In Max Lucado’s Cast of Characters: Lost & Found, he has a chapter about the woman who was caught in adultery and dragged before Jesus by the teachers of the law and the Pharisees. It’s a great illustration of the tension that exists between two of our common desires: the desire for justice and the desire for mercy. Continue reading “Soaring Over The Bar”
(First posted December 2013. I wanted to revisit a Christmas post from a few years back that is just as pertinent today.)
At Christmas, it’s easy to get caught up in all the celebration and miss the real meaning. Our lives are so busy and sometimes, when life is rough, it hits hardest at Christmas. Our non-Christian friends will look at us not understanding why we say they should have hope when their world gets rocked. Sometimes it seems that Christians get a reputation of being people who blindly follow without closely examining their faith.
“Your church is great when everything is going well, but what about in my life? When things get off track? It just won’t fit.”
How do you find God at the children’s cancer ward, the mortuary, Christmas morning after a bitter divorce, or a night at the bar? After calling nine one one, or an ambush in (fill in the city).
Praising God is easy(?) in church on Sunday morning, but does He really exist in our world, now?
To me, in any circumstances, I have to praise Him, proclaim him. I’ve met Him.
I can’t say He doesn’t exist. I’ve met Him.
I can’t say He’s not relevant today. I’ve met Him.
I can’t say He doesn’t care. I’ve met Him.
And He’s given us all a message that he’s here with us, in any situation. Even in a manger. Emmanuel doesn’t just speak about His physical presence, but also His emotional presence. He does care.
That’s what Henry Wadsworth Longfellow’s poem “I Heard the Bells” was all about. He was one of America’s most beloved poets, but his life had been rocked the year he wrote this. His wife had died and the Civil War had just broken out.
Where does anyone go to look for hope at a time like that?
In two of the strangest, most illogical places. A manger and a cross.
Jesus is still here with us. Just sometimes it’s hard to see Him through the dust, smoke, and tears.
Recently, we got a journal called Christ Walk, a 40-Day Spiritual Fitness Programby Anna Fitch Courie. In the Introduction, she describes herself as “average, average height, average looks, average intelligence, average Christian, average person.” That’s pretty average. She had trained as an RN and worked as a health promotion coordinator for the 1st Infantry Division. So she should have some insights on how to be healthy.
She started a walking program at her church, and that’s the basis of most of this book. It’s more of an encouraging journal than a how-to exercise manual. In other words, instead of a coach in your ear, she’s a friend who goes through the journey with you.
The book we got was especially interesting because it was second-hand and someone had already filled it in. Reading through it was like watching someone else go through the program.
But the lady who had the book ran into some of the same problems that many of us encounter. She had great plans, but life jumped in. She wanted to walk on the treadmill each day. Now, treadmills are great, but not so much everyday. It’s easy to get bored and they’re never in a convenient place.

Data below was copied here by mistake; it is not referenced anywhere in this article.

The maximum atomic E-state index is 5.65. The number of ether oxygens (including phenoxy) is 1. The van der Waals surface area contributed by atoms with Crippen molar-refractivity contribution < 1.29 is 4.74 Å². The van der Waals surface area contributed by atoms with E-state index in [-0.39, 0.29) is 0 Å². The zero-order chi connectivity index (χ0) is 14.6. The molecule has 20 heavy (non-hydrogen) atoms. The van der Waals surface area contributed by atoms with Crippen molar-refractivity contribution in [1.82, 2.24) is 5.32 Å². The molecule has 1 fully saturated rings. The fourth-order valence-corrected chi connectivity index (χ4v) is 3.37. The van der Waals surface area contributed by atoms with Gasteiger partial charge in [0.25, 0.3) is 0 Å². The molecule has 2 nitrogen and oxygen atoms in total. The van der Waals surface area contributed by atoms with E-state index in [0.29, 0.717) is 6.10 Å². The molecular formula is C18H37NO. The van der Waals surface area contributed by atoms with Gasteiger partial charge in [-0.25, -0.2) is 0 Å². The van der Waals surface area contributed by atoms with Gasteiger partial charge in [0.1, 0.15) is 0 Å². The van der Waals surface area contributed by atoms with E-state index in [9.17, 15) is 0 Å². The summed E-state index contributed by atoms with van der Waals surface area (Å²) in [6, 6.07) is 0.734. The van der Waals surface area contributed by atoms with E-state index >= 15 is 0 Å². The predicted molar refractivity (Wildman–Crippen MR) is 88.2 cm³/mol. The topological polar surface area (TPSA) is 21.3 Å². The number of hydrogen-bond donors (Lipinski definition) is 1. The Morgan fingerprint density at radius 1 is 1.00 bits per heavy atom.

On day four, she journaled that her family schedule conflicted with her goal, that she hurt, and she didn’t do anything. “She failed.” Her words. Day five was also a bad day and you could see the trend building on her. One bad day often leads to another, and then to abandoning the plan.
I was proud of her though, she kept with it. She gave it another try toward the end, but she’d lost heart. If she was like many of us, clothes were hanging on her treadmill.
The last few weeks were underlined, but the journal part was blank. And you could tell it had become a burden. She was probably in a class doing her homework.
Her goal of growing spiritually, mentally, and physically turned into just another chore. Been there, done that.
Here are a few tips I would have given her:
Keep your program flexible. The treadmill is tough because you can’t fit it into your daily life. I like tracking steps with a fitbit (mine is a Garmin Vivofit) because I can do a little here, a little there, it all adds up. But a treadmill is great as the days get colder, shorter, and wetter. I have an indoor bike and I can ride it and still be home with Madison. But, when the weather permits, I want to walk in the neighborhood. And little bits add up. You do have to do it all at once.
Don’t jump in the deep end. She expected herself to hit her goals from day one. That’s why she wrote, “She hurts.” Start light, not necessarily easy. Remember, this was a forty day challenge. You don’t want to do on day one, what you’ll do on day 40. Allow yourself to build up to it.
Pack extra rope. She didn’t leave herself any room for error. Something will happen to murk up your plans and schedule. Your family will have sports, sickness, something. Your work will require overtime. Be ready to allow yourself to miss a day or to work around the conflict.
And finally, you may fail, but you aren’t a failure. Any step forward is a step forward. Again, like I said in the last post, life is a marathon. You will have a lot of starts and stops. But don’t let your stops be final, make them timeouts and get back up. In running, there’s a formula:
This means, read backwards, Dead Last is better than Did Not Finish, which is better than Did Not Start. At least you got off the couch. It’s about doing better than you think, or you did before.
Our goal should be to keep striving to get better; physically, mentally, and spiritually. Remember, this side of Heaven, you will always be a work in progress.